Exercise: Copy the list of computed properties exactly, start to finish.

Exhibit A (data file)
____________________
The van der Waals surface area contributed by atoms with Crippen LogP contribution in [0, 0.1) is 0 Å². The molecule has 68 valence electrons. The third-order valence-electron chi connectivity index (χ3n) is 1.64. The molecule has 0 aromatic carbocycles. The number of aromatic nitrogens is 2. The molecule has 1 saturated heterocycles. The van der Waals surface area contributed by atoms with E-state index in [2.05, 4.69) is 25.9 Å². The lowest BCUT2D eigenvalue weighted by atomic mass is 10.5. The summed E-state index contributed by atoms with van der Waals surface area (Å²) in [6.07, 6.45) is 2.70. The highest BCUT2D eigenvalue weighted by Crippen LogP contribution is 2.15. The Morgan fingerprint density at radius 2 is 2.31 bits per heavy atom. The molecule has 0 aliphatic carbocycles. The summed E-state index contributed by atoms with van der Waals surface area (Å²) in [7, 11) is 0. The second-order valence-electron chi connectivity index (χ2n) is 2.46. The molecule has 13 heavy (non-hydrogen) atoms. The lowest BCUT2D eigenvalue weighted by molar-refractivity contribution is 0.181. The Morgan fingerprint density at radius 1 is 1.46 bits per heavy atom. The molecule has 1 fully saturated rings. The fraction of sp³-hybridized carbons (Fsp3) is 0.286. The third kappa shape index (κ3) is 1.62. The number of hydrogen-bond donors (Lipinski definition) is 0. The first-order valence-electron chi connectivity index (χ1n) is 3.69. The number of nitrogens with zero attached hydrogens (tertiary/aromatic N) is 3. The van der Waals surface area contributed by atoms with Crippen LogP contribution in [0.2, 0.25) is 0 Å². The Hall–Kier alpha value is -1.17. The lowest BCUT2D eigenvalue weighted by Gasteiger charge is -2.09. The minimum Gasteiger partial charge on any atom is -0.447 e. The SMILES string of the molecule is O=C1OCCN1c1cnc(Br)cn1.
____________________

The van der Waals surface area contributed by atoms with Crippen LogP contribution in [0, 0.1) is 0 Å². The molecule has 68 valence electrons. The third-order valence-electron chi connectivity index (χ3n) is 1.64. The molecule has 0 aromatic carbocycles. The number of aromatic nitrogens is 2. The molecule has 1 saturated heterocycles. The van der Waals surface area contributed by atoms with E-state index in [2.05, 4.69) is 25.9 Å². The lowest BCUT2D eigenvalue weighted by atomic mass is 10.5. The summed E-state index contributed by atoms with van der Waals surface area (Å²) in [6.07, 6.45) is 2.70. The highest BCUT2D eigenvalue weighted by Crippen LogP contribution is 2.15. The Morgan fingerprint density at radius 2 is 2.31 bits per heavy atom. The molecule has 0 aliphatic carbocycles. The summed E-state index contributed by atoms with van der Waals surface area (Å²) in [7, 11) is 0. The second-order valence-electron chi connectivity index (χ2n) is 2.46. The molecule has 13 heavy (non-hydrogen) atoms. The lowest BCUT2D eigenvalue weighted by molar-refractivity contribution is 0.181. The Morgan fingerprint density at radius 1 is 1.46 bits per heavy atom. The molecule has 1 fully saturated rings. The fraction of sp³-hybridized carbons (Fsp3) is 0.286. The third kappa shape index (κ3) is 1.62. The number of hydrogen-bond donors (Lipinski definition) is 0. The first-order valence-electron chi connectivity index (χ1n) is 3.69. The number of nitrogens with zero attached hydrogens (tertiary/aromatic N) is 3. The van der Waals surface area contributed by atoms with Crippen LogP contribution in [0.2, 0.25) is 0 Å². The Hall–Kier alpha value is -1.17. The lowest BCUT2D eigenvalue weighted by Gasteiger charge is -2.09. The minimum Gasteiger partial charge on any atom is -0.447 e. The SMILES string of the molecule is O=C1OCCN1c1cnc(Br)cn1.